Eye For Film >> Movies >> The Way He Looks (2014) Film Review
The Way He Looks
Reviewed by: Sophie Charlotte Rieger
First love is excitement and torture at the same time. We enjoy the butterflies but we also feel awkwardly paralysed whenever the object of our desire is around. So we prefer to observe him or her from a distance: Who is our darling talking to? Does he or she look back at us?
Leo (Ghilherme Lobo), the protagonist of Brazilian movie The Way He Looks, doesn’t know about these things. Not only because he has never had a girl friend and is desperately yearning for his first kiss, but first of all because Leo does not see anything.
He is blind. His eyes are of no use when it comes to flirting. To witness other people’s behaviours, he depends on the accounts of his best friend Giovana (Tess Amorim). Thus she is also the one to tell him that the new boy, Gabriel (Fabio Audi), is actually really cute and conquering every schoolgirl’s heart, Giovana’s included. Even though he cannot see his striking appearance, Leo feels drawn to Gabriel. But instead of giving him the eye he has to get in touch.
Director Daniel Ribeiro films the interaction of the two boys in an almost erotic way. As a blind person, Leo depends on physical contact to other people and thus easily gets close to Gabriel. But how can you differentiate between a helpful gesture, such as offering one’s arm to guide Leo on his way home, and a touch that communicates erotic desire?
Leo doesn’t know and neither do we. Maybe there is no clear boundary between those two gestures. In opposition to the title, The Way He Looks is about how we touch each other to communicate our feelings.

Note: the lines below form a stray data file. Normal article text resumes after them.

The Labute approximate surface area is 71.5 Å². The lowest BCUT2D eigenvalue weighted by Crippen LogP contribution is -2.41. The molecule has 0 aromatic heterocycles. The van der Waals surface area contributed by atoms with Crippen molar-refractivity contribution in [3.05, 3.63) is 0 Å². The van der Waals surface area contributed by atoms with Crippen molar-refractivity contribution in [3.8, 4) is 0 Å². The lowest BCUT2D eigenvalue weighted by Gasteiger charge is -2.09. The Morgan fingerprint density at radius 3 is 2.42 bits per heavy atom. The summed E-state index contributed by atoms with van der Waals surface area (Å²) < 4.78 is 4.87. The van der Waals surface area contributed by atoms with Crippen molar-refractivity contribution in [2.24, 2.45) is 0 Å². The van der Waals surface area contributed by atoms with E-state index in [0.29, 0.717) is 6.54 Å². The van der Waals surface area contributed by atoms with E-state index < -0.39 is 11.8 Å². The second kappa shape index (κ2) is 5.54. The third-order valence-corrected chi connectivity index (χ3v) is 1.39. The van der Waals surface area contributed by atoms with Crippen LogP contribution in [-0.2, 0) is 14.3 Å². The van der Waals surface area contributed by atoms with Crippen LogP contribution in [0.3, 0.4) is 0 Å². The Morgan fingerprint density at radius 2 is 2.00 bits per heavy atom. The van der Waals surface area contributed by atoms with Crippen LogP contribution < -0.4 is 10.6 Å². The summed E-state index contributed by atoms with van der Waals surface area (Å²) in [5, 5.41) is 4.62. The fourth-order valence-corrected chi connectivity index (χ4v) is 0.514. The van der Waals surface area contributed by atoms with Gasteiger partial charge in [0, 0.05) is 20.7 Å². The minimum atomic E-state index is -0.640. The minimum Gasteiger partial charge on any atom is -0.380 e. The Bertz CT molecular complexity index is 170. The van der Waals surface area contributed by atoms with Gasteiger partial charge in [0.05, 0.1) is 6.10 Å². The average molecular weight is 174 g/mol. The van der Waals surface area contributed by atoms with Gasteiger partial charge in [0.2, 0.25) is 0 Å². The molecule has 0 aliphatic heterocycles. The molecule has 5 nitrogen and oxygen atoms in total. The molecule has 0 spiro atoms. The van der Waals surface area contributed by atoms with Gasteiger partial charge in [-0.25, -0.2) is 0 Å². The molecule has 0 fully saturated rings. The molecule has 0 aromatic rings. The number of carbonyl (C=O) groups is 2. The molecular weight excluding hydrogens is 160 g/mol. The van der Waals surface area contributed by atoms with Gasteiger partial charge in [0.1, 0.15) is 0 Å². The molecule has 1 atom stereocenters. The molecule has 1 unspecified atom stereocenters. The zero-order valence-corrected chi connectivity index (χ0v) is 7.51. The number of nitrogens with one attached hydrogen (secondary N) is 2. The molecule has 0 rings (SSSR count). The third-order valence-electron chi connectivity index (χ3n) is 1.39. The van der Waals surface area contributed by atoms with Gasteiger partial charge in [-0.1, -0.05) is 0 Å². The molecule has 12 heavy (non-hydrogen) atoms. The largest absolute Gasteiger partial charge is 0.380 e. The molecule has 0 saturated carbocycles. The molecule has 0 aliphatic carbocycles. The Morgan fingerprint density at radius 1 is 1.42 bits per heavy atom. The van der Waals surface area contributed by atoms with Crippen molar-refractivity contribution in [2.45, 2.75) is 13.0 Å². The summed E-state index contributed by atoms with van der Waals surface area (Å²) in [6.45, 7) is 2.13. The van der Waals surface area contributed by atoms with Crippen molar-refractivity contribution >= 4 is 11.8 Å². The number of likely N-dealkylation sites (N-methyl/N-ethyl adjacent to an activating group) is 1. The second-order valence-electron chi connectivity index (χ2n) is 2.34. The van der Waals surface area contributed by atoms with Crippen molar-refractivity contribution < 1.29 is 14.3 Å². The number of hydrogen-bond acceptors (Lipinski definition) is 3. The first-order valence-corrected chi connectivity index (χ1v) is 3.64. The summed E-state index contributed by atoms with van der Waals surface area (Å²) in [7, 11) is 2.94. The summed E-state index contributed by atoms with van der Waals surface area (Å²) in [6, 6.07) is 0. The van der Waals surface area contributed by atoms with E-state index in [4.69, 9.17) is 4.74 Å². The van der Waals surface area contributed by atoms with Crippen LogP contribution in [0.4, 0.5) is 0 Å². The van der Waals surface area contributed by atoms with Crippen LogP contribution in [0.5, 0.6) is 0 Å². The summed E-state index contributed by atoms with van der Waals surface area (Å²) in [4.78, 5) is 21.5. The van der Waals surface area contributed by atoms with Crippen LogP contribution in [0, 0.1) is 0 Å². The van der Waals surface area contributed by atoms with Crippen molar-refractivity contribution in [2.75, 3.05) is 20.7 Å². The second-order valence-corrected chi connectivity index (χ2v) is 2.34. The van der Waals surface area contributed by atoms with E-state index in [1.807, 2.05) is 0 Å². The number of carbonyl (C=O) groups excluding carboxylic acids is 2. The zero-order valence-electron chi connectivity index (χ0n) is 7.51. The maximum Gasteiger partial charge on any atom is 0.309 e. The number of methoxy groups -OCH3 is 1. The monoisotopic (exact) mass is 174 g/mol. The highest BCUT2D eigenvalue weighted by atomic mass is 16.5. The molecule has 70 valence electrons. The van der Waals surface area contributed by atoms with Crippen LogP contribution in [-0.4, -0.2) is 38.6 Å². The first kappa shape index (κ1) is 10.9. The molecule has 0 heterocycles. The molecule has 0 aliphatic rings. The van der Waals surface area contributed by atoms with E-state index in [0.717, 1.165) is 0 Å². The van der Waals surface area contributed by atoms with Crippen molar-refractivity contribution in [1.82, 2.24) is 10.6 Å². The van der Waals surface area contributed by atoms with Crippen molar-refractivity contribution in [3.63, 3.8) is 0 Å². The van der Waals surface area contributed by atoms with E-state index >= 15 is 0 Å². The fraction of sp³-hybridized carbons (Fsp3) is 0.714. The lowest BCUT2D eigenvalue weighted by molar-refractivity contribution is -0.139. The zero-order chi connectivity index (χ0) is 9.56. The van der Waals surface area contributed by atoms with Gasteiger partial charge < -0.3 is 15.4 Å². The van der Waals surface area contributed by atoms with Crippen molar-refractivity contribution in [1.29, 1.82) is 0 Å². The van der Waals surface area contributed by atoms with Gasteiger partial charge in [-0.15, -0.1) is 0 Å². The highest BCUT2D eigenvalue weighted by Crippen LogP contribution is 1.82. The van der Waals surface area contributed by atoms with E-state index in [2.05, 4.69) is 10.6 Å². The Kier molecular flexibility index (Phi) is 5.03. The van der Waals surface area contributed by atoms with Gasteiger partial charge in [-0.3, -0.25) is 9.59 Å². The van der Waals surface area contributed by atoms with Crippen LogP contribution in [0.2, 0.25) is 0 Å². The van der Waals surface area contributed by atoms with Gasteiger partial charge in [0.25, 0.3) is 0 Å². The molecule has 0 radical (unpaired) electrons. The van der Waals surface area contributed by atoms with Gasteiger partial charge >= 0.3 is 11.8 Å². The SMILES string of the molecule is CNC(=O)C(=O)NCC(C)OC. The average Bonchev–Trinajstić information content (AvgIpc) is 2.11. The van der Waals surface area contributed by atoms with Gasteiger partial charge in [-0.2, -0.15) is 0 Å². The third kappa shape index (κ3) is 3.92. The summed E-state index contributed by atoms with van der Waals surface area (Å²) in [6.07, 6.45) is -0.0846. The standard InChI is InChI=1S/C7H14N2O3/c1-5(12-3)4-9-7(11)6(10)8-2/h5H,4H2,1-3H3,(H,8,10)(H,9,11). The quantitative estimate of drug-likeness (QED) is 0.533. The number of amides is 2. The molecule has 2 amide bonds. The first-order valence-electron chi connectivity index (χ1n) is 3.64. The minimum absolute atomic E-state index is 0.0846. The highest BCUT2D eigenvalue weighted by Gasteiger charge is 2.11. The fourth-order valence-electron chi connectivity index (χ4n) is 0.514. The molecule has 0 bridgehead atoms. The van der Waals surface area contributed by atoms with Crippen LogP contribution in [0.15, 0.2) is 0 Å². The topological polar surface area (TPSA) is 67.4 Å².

With a strong focus on his central character, Daniel Ribeiro allows for a deep understanding of Leonardo. Having a clear vision, we can only see things from his perspective to a very limited degree. By sporadically renouncing traditional reverse shots, Ribeiro gives us an impression of what it is like to be denied a certain gaze - but the director uses this effect with caution. All in all the film employs traditional cinematic storytelling.
The narrative focuses on love and the emancipation process of adolescence. At first, homosexuality seems to be a third major topic of the story. Very early into the movie we can recognise an interest for the male body on the visual level. Ribeiro shows his protagonist half-naked in the shower. It is obvious that this movie is always more interested in the male than in the female body. So even though we do not know about Leo’s homosexual feelings initially, we can already sense them.
However, The Way He Looks is not a story about a coming out. Leo does not struggle with his sexual orientation. His feelings for Gabriel do not scare him, he understands them as something very natural. Problems do not arise within the protagonist, but in his environment: The school bullies are having a field day picking on the two boys. Nevertheless, Leo never judges himself for being gay and neither do we. Being extremely close to the hero, we as an audience never doubt or judge his sexual orientation simply because he doesn’t. Thus, Ribeiro manages to tell a homosexual love story with an incredible implicitness, but at the same never conceals the problems that society constructs around it.
While homosexuality, of course, plays an important role within the story, it is not one of the hero’s central conflicts. Leo is not so much struggling with his sexuality as with his parents. As every teenager, he yearns for independence and excitement and tends to overshoot the mark. At the same time, his friendship with Giovana is put to the test by his love for Gabriel, because she feels excluded by the male bonding.
The Way He Looks initially appears to be a very special story, dealing with an unusual hero, namely a blind and gay boy. Surprisingly the film is not that “special”, but rather tells a universal story that is able to engage a broad audience. But there are two sides to this. Employing a quite traditional visual style and narrative structure, the film easily moves us but at the same time never exceeds the value of a “pretty movie telling a pretty story”. And unfortunately those movies are rarely those that stick with us for long.Reviewed on: 14 Feb 2014
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